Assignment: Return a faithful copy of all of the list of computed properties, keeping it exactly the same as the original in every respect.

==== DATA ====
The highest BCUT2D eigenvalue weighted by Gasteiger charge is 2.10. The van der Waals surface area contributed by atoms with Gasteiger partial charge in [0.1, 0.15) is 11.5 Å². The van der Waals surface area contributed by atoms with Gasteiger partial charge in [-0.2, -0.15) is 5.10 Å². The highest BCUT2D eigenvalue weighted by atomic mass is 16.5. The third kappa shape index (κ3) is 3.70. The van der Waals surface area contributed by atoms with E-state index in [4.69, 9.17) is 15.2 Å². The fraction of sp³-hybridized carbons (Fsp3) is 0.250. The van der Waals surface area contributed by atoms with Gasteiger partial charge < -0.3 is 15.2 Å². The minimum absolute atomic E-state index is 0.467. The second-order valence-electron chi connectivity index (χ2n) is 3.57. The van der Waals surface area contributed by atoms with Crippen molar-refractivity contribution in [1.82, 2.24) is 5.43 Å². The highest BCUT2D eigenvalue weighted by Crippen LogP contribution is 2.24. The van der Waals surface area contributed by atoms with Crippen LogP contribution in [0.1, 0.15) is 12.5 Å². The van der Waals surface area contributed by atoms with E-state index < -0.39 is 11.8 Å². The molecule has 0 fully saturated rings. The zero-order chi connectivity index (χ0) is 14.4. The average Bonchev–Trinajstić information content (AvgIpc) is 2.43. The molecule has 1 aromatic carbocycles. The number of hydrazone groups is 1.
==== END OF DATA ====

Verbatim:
The highest BCUT2D eigenvalue weighted by Gasteiger charge is 2.10. The van der Waals surface area contributed by atoms with Gasteiger partial charge in [0.1, 0.15) is 11.5 Å². The van der Waals surface area contributed by atoms with Gasteiger partial charge in [-0.2, -0.15) is 5.10 Å². The highest BCUT2D eigenvalue weighted by atomic mass is 16.5. The third kappa shape index (κ3) is 3.70. The van der Waals surface area contributed by atoms with E-state index in [4.69, 9.17) is 15.2 Å². The fraction of sp³-hybridized carbons (Fsp3) is 0.250. The van der Waals surface area contributed by atoms with Gasteiger partial charge < -0.3 is 15.2 Å². The minimum absolute atomic E-state index is 0.467. The second-order valence-electron chi connectivity index (χ2n) is 3.57. The van der Waals surface area contributed by atoms with Crippen molar-refractivity contribution in [1.82, 2.24) is 5.43 Å². The highest BCUT2D eigenvalue weighted by Crippen LogP contribution is 2.24. The van der Waals surface area contributed by atoms with Crippen LogP contribution in [0.1, 0.15) is 12.5 Å². The van der Waals surface area contributed by atoms with E-state index < -0.39 is 11.8 Å². The molecule has 0 fully saturated rings. The zero-order chi connectivity index (χ0) is 14.4. The average Bonchev–Trinajstić information content (AvgIpc) is 2.43. The molecule has 1 aromatic carbocycles. The number of hydrazone groups is 1.